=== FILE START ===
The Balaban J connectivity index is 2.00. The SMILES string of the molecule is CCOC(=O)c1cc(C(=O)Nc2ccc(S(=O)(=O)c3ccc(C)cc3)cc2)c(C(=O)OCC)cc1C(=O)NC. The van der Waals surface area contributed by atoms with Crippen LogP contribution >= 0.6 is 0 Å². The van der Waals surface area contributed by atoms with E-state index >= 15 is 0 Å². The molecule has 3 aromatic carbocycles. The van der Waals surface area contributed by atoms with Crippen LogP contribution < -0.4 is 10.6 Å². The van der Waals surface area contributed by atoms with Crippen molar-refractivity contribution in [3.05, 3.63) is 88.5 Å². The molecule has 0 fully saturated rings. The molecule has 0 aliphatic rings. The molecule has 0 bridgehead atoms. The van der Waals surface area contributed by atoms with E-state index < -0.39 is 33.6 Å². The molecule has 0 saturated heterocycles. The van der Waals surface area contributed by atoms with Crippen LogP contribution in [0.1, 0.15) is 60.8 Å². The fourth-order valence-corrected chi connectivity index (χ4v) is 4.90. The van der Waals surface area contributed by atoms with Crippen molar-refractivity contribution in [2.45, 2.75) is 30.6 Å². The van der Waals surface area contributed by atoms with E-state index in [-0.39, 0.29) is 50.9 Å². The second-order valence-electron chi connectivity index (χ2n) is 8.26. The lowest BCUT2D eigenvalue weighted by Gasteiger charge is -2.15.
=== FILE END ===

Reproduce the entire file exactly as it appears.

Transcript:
The Balaban J connectivity index is 2.00. The SMILES string of the molecule is CCOC(=O)c1cc(C(=O)Nc2ccc(S(=O)(=O)c3ccc(C)cc3)cc2)c(C(=O)OCC)cc1C(=O)NC. The van der Waals surface area contributed by atoms with Crippen LogP contribution >= 0.6 is 0 Å². The van der Waals surface area contributed by atoms with E-state index >= 15 is 0 Å². The molecule has 3 aromatic carbocycles. The van der Waals surface area contributed by atoms with Crippen LogP contribution < -0.4 is 10.6 Å². The van der Waals surface area contributed by atoms with Crippen molar-refractivity contribution in [3.05, 3.63) is 88.5 Å². The molecule has 0 fully saturated rings. The molecule has 0 aliphatic rings. The molecule has 0 bridgehead atoms. The van der Waals surface area contributed by atoms with E-state index < -0.39 is 33.6 Å². The molecule has 0 saturated heterocycles. The van der Waals surface area contributed by atoms with Crippen LogP contribution in [0.1, 0.15) is 60.8 Å². The fourth-order valence-corrected chi connectivity index (χ4v) is 4.90. The van der Waals surface area contributed by atoms with Crippen molar-refractivity contribution in [2.45, 2.75) is 30.6 Å². The van der Waals surface area contributed by atoms with E-state index in [-0.39, 0.29) is 50.9 Å². The second-order valence-electron chi connectivity index (χ2n) is 8.26. The lowest BCUT2D eigenvalue weighted by Gasteiger charge is -2.15.